We set up my (rarely used) portable hide and the ranger put some meal worms out in the birds' favourite spot, then he left. less than five minutes later, whilst Chris and I were still getting comfortable in the hide, the female appeared about ten meters away and started feeding! A few moments later the male came in, at about three meters range and the two birds continued to perform for the next 20 minutes or so.
After this amazing encounter, the quality remained pretty high with the hide providing close encounters with a group of three Streaked Wren Babblers, a Rufous-browed Flycatcher, and a female White-tailed Robin. Birding along the road saw us picking up some good forest species including both White-bowed and Speckled Piculates, Stripe-breased Woodpecker, and Hainan Blue Flycatcher.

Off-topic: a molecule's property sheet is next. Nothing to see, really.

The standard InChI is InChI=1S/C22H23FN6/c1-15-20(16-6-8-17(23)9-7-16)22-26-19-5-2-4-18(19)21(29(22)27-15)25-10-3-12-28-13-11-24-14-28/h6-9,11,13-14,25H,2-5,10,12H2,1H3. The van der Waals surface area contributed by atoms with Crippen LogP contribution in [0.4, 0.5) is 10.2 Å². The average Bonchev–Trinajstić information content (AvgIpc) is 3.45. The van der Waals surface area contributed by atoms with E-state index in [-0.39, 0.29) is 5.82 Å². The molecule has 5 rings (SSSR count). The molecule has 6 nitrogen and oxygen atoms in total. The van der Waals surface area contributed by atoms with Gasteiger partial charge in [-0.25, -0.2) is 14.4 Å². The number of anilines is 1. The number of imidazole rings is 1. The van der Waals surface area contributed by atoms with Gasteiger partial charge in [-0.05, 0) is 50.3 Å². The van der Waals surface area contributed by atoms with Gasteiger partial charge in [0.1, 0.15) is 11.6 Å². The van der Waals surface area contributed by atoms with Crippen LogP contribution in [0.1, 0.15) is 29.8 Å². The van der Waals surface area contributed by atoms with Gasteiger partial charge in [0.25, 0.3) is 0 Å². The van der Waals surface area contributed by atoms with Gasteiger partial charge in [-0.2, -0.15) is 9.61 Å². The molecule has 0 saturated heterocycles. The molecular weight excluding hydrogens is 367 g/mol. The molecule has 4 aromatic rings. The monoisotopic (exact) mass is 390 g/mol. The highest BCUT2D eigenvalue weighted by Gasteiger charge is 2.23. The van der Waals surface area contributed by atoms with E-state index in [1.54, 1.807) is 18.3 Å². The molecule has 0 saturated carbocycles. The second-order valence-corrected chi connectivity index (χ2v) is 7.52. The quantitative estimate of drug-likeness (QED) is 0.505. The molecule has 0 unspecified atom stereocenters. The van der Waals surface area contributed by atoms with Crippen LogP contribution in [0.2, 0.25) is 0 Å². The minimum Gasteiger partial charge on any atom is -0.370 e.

During the afternoon the ranger took us to another spot, on the Umphang trail. On our way there we flushed a pair of Scaly-breasted Partridge from the adjacent slope. We set up our hide at a feeding station and a short wait was rewarded with stunning, prolonged views of a pair of Rufous-throated Partridge as well as White-necked, Black-throated and Silver-eared Laughingthrushes.
A session of spotlighting along the road after dark again produced a Slow Loris but nothing else, and the Leopard Cat was feeding in the campsite when we returned.